My EAB colleagues and I trade podcast recommendations—a favorite pastime of research nerds the world over—from time to time, and this week an incredible recommendation landed in my inbox: Malcolm Gladwell’s Revisionist History podcast, specifically an episode titled “Carlos Doesn’t Remember.” The episode addresses an age-old question in higher education: Why aren’t more low-income, high-ability students enrolled at Harvard, Yale, and the like?
Community colleges serve low-income, high-ability students on a daily basis. Our hallways are filled with individuals of all backgrounds and experiences who have enormous potential to reach and surpass their goals. Unfortunately, we can’t always translate this potential into success; to date, community colleges only graduate about one-fifth of students within three years.
Attrition, particularly among students facing multiple barriers to success, is often rooted in stress. When our research team shadowed and interviewed new community college students, early stop-outs shared similar stories of high anxiety, stress, self-doubt, and disappointment. The quality of the academic experience is critically important, but fragile. As Gladwell illuminated in his podcast, even with all the academic ability and training in the world, an incredibly bright, promising student can see his academic progress stripped away by life circumstances.
The struggle is real
Students bring with them all the difficulties of their lives outside of school, including doubt about their ability to succeed, stress about making ends meet, and anxiety about beginning a new educational experience. It’s a lot to manage.
Last week, Karen Costa wrote a great essay in Inside Higher Ed reviewing some of the science of how stress inhibits learning. She writes, “There is a tipping point where normal stress, an inevitable part of the human condition, transforms from ally to enemy.”
When students face an onslaught of information, choices, and deadlines, their ability to take in information diminishes. Behavioral economists call this cognitive overload, and it results in the “fight-or-flight” behaviors we see in our hallways during peak registration period.
‘Not my job’
Adjunct professors like Costa and other front-line staff members who interact with students frequently tend to understand the stresses that plague students’ lives. For many administrators, however, it’s been years since they’ve worked as closely with students, and they struggle to abandon their old, ”cafeteria-style” approach to student success:
- “I’m a college administrator, not a counselor; this is college, not a daycare.”
- “Isn’t this hand-holding?“
- “Why should I have to track down students when they’re not doing well? Isn’t that their responsibility?”
- “Shouldn’t college teach these students how to be self-sufficient and independent so that they’re prepared for the real world?”
The resistance comes from a good place. College leaders want to ensure that they are fulfilling their duty as educators to train the next generation of thinkers and doers. Administrators fear that too much support, particularly for something as personal as stress or anxiety, may stifle true learning, and make students reliant on outside support when troubles arise.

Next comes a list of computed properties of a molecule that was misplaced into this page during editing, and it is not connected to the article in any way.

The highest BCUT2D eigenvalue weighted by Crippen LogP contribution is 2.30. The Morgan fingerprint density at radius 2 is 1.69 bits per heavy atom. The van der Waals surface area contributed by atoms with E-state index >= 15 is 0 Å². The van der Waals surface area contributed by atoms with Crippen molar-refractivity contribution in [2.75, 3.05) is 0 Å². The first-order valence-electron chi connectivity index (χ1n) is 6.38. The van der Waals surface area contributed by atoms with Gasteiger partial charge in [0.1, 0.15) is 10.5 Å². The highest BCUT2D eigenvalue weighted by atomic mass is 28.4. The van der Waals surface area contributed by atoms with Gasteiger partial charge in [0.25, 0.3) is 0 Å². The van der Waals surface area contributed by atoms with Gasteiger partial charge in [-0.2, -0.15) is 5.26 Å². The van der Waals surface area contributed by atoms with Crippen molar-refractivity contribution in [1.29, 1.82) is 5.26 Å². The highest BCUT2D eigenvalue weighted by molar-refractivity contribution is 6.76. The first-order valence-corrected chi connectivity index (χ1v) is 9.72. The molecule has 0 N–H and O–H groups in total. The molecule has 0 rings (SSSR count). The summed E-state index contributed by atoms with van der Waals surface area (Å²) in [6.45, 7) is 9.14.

However, the risks of doing nothing outweigh the risks of doing too much. If college leaders choose not to teach stress management, it is unlikely students will learn on their own. Instead, they flounder in self-doubt, which could drive them to leave the institution for good. College leaders have to create opportunities for stress management and coaching—starting during onboarding.
We created the Navigate platform to guide students through early enrollment steps and ease the chaos of the typical community college onboarding experience.
Student feedback has been overwhelmingly positive; they relish the opportunity to take their academic experience in their own hands, engage with the college in a high-tech way, and feel empowered. Here’s a sample of the comments we’ve received from students:
- “Applying to college is stressful, especially if you don’t know what you want to do. I can see this really helping students who don’t know how to pick a major.”
- “The [academic plan] is beautiful! You have everything in one view and I can see exactly what courses I have to take.”
- “I keep my schedule in my head. But sometimes it’s hard to remember when I need to be somewhere, or I over-schedule myself. This helps me see it all in one place.”
Our aim isn’t just to make things simpler for students—we also teach them how to approach big and complex tasks like choosing a major or creating a schedule. We dispel the misconception that students should just pick a major and move on; instead we guide students through a series of questions about their academic skills, future goals, and personal interests; create a customized set of program recommendations; and help them narrow their options by comparing relevant information, such as job demand and salary. It’s a combination of hard facts and guided support: no-nonsense nurturing for people of all ages and backgrounds.
No doubt, students will face much more difficult decisions down the road. And when they do, those who learned to manage stressful decisions during their college years will be at a distinct advantage. To prepare for that moment, we encourage you to ask how your institution can better equip low-income, high-ability students with the stress-management skills they need to succeed.